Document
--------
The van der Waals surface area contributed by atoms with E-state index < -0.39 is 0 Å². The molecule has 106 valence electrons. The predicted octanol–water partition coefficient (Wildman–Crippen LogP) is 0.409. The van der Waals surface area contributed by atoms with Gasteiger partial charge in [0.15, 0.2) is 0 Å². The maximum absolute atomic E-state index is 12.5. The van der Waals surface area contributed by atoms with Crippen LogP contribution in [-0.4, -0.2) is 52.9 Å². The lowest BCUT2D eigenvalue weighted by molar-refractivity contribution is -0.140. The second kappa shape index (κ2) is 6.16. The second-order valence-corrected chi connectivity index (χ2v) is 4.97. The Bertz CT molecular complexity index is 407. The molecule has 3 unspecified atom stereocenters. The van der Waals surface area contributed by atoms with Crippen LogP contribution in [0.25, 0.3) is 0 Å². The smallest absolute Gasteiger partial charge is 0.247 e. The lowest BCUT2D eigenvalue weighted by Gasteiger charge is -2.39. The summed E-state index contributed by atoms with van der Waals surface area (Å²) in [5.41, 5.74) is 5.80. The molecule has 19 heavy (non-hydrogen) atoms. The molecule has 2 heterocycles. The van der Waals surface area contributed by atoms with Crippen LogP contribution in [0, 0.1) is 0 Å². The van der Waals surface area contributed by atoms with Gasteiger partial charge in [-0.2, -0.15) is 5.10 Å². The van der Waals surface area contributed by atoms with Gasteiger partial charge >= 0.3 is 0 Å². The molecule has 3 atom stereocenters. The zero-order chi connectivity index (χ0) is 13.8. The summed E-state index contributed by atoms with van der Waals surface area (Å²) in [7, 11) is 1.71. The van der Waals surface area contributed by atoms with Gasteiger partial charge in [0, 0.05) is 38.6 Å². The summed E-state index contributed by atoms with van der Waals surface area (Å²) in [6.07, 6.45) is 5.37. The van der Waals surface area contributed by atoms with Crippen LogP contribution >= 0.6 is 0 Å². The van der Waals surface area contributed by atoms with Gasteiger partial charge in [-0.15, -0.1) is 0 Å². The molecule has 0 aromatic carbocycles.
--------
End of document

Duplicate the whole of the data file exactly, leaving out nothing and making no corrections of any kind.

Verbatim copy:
The van der Waals surface area contributed by atoms with E-state index < -0.39 is 0 Å². The molecule has 106 valence electrons. The predicted octanol–water partition coefficient (Wildman–Crippen LogP) is 0.409. The van der Waals surface area contributed by atoms with Gasteiger partial charge in [0.15, 0.2) is 0 Å². The maximum absolute atomic E-state index is 12.5. The van der Waals surface area contributed by atoms with Crippen LogP contribution in [-0.4, -0.2) is 52.9 Å². The lowest BCUT2D eigenvalue weighted by molar-refractivity contribution is -0.140. The second kappa shape index (κ2) is 6.16. The second-order valence-corrected chi connectivity index (χ2v) is 4.97. The Bertz CT molecular complexity index is 407. The molecule has 3 unspecified atom stereocenters. The van der Waals surface area contributed by atoms with Crippen LogP contribution in [0.25, 0.3) is 0 Å². The smallest absolute Gasteiger partial charge is 0.247 e. The lowest BCUT2D eigenvalue weighted by Gasteiger charge is -2.39. The summed E-state index contributed by atoms with van der Waals surface area (Å²) in [5.41, 5.74) is 5.80. The molecule has 19 heavy (non-hydrogen) atoms. The molecule has 2 heterocycles. The van der Waals surface area contributed by atoms with Crippen LogP contribution in [0, 0.1) is 0 Å². The van der Waals surface area contributed by atoms with Gasteiger partial charge in [-0.2, -0.15) is 5.10 Å². The van der Waals surface area contributed by atoms with Gasteiger partial charge >= 0.3 is 0 Å². The molecule has 3 atom stereocenters. The zero-order chi connectivity index (χ0) is 13.8. The summed E-state index contributed by atoms with van der Waals surface area (Å²) in [7, 11) is 1.71. The van der Waals surface area contributed by atoms with Gasteiger partial charge in [0, 0.05) is 38.6 Å². The summed E-state index contributed by atoms with van der Waals surface area (Å²) in [6.07, 6.45) is 5.37. The van der Waals surface area contributed by atoms with Crippen LogP contribution >= 0.6 is 0 Å². The van der Waals surface area contributed by atoms with Gasteiger partial charge in [-0.15, -0.1) is 0 Å². The molecule has 0 aromatic carbocycles.